Fierce Invalids Home from Hot Climates

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Bantam Books, 2000 - Fiction - 415 pages
684 Reviews
Switters is a contradiction for all seasons: an anarchist who works for the government, a pacifist who carries a gun, a vegetarian who sops up ham gravy, a cyberwhiz who hates computers, a robust bon vivant who can be as squeamish as any fop, a man who, though obsessed with the preservation of innocence, is aching to deflower his high-school-age stepsister (only to become equally enamored of a nun ten years his senior).
Yet there is nothing remotely wishy-washy about Switters. He doesn't merely pack a pistol. He is a pistol.
And as we dog Switters's strangely elevated heels across four continents, in and out of love and danger, Robbins explores, challenges, mocks, and celebrates virtually every major aspect of our mercurial era.

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Superb. Truly gifted writer. - Goodreads
Robbins writing is exhausting but totally worth it. - Goodreads
Very very funny and educational too. - Goodreads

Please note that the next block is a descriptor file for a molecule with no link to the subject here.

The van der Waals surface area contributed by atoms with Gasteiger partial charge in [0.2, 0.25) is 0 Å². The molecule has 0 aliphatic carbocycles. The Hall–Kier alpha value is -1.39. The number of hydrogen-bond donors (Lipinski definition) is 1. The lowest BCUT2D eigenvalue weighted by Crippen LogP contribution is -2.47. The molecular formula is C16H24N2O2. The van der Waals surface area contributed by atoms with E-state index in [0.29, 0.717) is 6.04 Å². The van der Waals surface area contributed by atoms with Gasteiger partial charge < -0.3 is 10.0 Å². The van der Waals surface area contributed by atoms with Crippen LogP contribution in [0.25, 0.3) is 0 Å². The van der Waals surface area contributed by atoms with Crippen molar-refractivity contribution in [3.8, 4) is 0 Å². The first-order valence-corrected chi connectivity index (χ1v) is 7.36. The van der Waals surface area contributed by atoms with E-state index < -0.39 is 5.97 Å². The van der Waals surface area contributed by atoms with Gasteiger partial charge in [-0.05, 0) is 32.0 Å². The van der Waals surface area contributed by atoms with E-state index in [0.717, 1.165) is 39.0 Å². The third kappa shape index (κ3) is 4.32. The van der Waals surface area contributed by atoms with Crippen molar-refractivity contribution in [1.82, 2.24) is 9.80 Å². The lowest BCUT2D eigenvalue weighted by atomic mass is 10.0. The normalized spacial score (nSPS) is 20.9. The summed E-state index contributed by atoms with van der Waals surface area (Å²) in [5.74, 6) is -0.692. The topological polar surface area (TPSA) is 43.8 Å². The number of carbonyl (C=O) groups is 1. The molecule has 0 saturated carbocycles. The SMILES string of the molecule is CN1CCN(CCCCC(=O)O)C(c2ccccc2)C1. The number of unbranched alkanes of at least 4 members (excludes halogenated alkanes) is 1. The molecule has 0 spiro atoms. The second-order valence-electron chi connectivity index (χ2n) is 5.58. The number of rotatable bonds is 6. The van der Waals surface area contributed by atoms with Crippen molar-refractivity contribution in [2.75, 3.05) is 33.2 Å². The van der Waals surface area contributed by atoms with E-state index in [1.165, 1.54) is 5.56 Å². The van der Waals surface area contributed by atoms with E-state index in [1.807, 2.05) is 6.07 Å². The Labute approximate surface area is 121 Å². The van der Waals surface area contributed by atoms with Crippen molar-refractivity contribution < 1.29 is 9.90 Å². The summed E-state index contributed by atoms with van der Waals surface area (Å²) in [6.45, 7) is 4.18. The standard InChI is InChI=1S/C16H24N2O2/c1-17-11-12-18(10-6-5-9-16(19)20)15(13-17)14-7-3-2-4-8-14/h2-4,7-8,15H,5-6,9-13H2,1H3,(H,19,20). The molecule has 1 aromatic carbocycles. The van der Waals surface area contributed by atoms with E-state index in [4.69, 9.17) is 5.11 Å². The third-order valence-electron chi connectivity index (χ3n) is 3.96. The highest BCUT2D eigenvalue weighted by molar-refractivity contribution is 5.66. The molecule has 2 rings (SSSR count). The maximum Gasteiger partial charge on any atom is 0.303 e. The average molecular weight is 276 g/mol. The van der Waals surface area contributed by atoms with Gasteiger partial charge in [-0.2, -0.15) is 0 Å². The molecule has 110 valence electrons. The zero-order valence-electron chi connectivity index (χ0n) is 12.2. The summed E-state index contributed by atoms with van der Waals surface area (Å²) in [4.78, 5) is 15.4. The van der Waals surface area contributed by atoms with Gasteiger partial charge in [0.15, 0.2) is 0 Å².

And his writing even more so. - Goodreads
Great character detail & story telling. - Goodreads
Great main character and bizarre (in a good way) plot. - Goodreads

Review: Fierce Invalids Home from Hot Climates

User Review  - Νάνσυ Ρ. - Goodreads

An extraordinary experience. Being my first Tom Robbins book, I have to say that I'm amazed. The truth is, that up till the middle of the book, I didn't quite get it, with the surrealism, the ... Read full review

Review: Fierce Invalids Home from Hot Climates

User Review  - Lisa Picard - Goodreads

Loved this book! Certain of the characters feel very familiar from reading other Tom Robbins books, but you can forgive the author for that because they are so very charming and engaging. This book ... Read full review

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About the author (2000)

Tom Robbins has been called "a vital natural resource" by The Portland Oregonian, "one of the wildest and most entertaining novelists in the world" by the Financial Times of London, and "the most dangerous writer in the world today" by Fernanda Pivano of Italy's Corriere della Sera. A Southerner by birth, Robbins has lived in and around Seattle since 1962.

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